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Tag Archives: Thought and Opinion

Blog Posts, Book Reviews, and Abstracts: On Shallowness

We’re quite glad that you read Farnam Street, and we hope we’re always offering you a massive amount of value. (If not, email us and tell us what we can do more effectively.)

But there’s a message all of our readers should appreciate: Blog posts are not enough to generate the deep fluency you need to truly understand or get better at something. We offer a starting point, not an end point.

This goes just as well for book reviews, abstracts, cliff's notes, and a good deal of short-form journalism.

This is a hard message for some who want a shortcut. They want the “gist” and the “high level takeaways”, without doing the work or eating any of the broccoli. They think that’s all it takes: Check out a 5-minute read, and instantly their decision making and understanding of the world will improve right-quick. Most blogs, of course, encourage this kind of shallowness. Because it makes you feel that the whole thing is pretty easy.

Here’s the problem: The world is more complex than that. It doesn’t actually work this way. The nuanced detail behind every “high level takeaway” gives you the context needed to use it in the real world. The exceptions, the edge cases, and the contradictions.

Let me give you an example.

A high-level takeaway from reading Kahneman’s Thinking Fast, and Slow would be that we are subject to something he and Amos Tversky call the Representativeness Heuristic. We create models of things in our head, and then fit our real-world experiences to the model, often over-fitting drastically. A very useful idea.

However, that’s not enough. There are so many follow-up questions. Where do we make the most mistakes? Why does our mind create these models? Where is this generally useful? What are the nuanced examples of where this tendency fails us? And so on. Just knowing about the Heuristic, knowing that it exists, won't perform any work for you.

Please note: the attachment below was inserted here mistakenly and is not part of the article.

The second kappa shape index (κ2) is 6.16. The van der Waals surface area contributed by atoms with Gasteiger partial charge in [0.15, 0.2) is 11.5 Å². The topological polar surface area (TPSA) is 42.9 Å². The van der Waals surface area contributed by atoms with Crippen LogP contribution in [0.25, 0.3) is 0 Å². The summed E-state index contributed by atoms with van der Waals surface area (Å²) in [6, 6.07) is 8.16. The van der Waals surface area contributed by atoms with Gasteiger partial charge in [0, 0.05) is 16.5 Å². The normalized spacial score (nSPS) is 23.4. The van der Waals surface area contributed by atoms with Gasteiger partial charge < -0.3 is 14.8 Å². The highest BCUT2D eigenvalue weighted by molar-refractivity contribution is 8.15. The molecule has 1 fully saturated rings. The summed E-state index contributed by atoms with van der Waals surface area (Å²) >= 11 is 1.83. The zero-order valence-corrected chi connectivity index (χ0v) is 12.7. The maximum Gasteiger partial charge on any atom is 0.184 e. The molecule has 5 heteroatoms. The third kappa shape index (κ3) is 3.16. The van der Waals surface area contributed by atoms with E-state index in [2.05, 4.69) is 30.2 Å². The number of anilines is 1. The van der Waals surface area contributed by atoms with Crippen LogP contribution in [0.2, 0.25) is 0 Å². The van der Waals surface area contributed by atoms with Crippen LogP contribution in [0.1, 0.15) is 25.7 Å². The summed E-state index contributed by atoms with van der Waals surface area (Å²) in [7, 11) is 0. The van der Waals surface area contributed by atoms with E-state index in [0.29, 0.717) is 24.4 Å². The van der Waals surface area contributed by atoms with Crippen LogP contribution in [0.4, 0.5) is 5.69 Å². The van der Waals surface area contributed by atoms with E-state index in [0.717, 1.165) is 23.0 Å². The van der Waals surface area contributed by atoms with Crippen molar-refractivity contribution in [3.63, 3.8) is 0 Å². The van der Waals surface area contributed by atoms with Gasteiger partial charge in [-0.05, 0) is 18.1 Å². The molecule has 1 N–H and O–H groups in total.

Or take the rise of human species as laid out by Yuval Harari. It’s great to post on his theory; how myths laid the foundation for our success, how “natural” is probably a useless concept the way it’s typically used, and how biology is the great enabler.

But Harari’s book itself contains the relevant detail that fleshes all of this out. And further, his bibliography is full of resources that demand your attention to get even more backup. How did he develop that idea? You have to look to find out.

Why do all this? Because without the massive, relevant detail, your mind is built on a house of cards.

What Farnam Street and a lot of other great resources give you is something like a brief map of the territory.

Welcome to Colonial Williamsburg! Check out the re-enactors, the museum, and the theatre. Over there is the Revolutionary City. Gettysburg is 4 hours north. Washington D.C. is closer to 2.5 hours.

Great – now you have a lay of the land. Time to dig in and actually learn about the American Revolution. (This book is awesome, if you actually want to do that.)

Going back to Kahneman, one of his and Tversky’s great findings was the concept of the Availability Heuristic. Basically, the mind operates on what it has close at hand.

As Kahneman puts it, “An essential design feature of the associative machine is that it represents only activated ideas. Information that is not retrieved (even unconsciously) from memory might as well not exist. System 1 excels at constructing the best possible story that incorporates ideas currently activated, but it does not (cannot) allow for information it does not have.”

That means that in the moment of decision making, when you’re thinking hard on some complex problem you face, it’s unlikely that your mind is working all that successfully without the details. It doesn't have anything to draw on. It’d be like a chess player who read a book about great chess players, but who hadn’t actually studied all of their moves. Not very effective.

The great difficulty, of course, is that we lack the time to dig deep into everything. Opportunity costs and trade-offs are quite real.

That’s why you must develop excellent filters. What’s worth learning this deeply? We think it’s the first-principle style mental models. The great ideas from physical systems, biological systems, and human systems. The new-new thing you’re studying is probably either A. Wrong or B. Built on one of those great ideas anyways. Farnam Street, in a way, is just a giant filtering mechanism to get you started down the hill.

But don't stop there. Don't stop at the starting line. Resolve to increase your depth and stop thinking you can have it all in 5 minutes or less. Use our stuff, and whoever else's stuff you like, as an entrée to the real thing.

(P.S. If you need to learn how to focus, check this out; if you need to learn how to read more effectively, go with this.)

Schopenhauer on the Dangers of Clickbait

German Philosopher Arthur Schopenhauer (1788–1860) influenced some of the more prominent minds in the world. His writings and lessons traverse time and discipline. Schopenhauer confronted similar problems with media to the ones we face.